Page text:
In the case of complex traffic accidents, the police or courts often require expert reports, which DEKRA, for instance, also compiles. “We have around 400 trained accident analysts stationed at our branches. Their equipment also includes drones,” says Peter Rücker, Head of Accident Analysis and Accident Research at DEKRA Automobil GmbH. The use of drones for this purpose has already been a practice for almost ten years. “Depending on the complexity of the accident and the nature of the accident site, our colleagues fly a drone at a height of around ten meters to take pictures vertically downwards.” In the past, there was only the option of shooting images with a camera on a high pole or from an elevated position. “That still happens today when it’s stormy or dark, for example, because then a drone’s application options are severely limited,” Rücker says, “but often drone images are already enough.” That saves time. Thanks to drones, analysts “more quickly get a differentiated overview” of the accident scene. In addition, the images are the basis for creating a digital 3D model of the accident site.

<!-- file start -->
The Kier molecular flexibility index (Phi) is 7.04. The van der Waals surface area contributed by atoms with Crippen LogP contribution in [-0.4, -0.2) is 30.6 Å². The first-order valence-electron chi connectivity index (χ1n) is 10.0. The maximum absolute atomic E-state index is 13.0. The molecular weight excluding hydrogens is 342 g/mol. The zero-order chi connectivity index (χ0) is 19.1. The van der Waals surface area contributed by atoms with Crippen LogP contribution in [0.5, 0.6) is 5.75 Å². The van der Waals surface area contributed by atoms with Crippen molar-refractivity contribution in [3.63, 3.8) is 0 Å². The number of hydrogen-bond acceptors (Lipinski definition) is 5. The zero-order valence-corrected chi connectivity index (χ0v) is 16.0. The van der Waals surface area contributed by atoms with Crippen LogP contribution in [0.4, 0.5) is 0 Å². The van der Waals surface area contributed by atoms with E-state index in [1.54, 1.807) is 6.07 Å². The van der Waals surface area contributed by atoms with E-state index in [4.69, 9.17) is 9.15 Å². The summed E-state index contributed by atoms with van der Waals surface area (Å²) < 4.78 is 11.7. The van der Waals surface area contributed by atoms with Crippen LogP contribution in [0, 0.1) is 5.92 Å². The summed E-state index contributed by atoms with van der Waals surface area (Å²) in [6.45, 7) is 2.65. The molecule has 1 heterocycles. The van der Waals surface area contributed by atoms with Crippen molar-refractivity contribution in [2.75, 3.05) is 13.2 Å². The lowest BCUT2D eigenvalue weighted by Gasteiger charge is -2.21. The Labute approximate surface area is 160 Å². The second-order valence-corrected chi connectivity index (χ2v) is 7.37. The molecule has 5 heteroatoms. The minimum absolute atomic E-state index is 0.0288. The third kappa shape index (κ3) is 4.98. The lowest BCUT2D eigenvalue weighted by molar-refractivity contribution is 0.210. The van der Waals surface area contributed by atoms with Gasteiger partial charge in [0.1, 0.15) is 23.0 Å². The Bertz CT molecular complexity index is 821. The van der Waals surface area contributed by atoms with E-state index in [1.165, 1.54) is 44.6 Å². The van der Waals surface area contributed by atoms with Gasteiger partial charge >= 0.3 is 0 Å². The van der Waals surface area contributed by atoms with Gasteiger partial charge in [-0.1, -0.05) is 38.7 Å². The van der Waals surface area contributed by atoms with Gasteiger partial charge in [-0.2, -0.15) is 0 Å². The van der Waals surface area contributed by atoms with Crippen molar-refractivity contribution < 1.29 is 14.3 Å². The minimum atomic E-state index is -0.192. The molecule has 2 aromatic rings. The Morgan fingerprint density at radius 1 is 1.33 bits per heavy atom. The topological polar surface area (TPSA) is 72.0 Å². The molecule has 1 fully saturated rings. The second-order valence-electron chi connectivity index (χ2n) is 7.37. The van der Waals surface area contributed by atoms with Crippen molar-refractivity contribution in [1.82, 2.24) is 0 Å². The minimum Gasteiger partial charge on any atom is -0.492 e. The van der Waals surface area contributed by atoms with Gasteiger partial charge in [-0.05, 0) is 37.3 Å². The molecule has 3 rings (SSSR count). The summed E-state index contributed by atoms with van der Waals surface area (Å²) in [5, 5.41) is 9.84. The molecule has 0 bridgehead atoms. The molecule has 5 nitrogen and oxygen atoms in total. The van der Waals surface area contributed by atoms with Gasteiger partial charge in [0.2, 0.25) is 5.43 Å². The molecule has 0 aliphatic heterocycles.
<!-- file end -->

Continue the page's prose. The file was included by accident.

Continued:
Agriculture, mining, and geology
Thanks to drones, more and more farms are able to avoid time-consuming inspection trips, which often do not provide a good overview anyway. Drones can be used to check where fertilizer, water, or crop protection products are needed. According to the German Federal Agricultural Information Center, for example, capsules containing eggs of an ichneumon wasp can be dropped over corn fields. These wasps prey on a dreaded corn pest. Thanks to the drone, the application takes four minutes per hectare – without a drone, it would take five times as long. Drones also help save fawns. The young animals lie on the ground in grain fields to hide when they hear a roaring combine harvester. However, if a drone searches the field in advance, the fawns can be saved.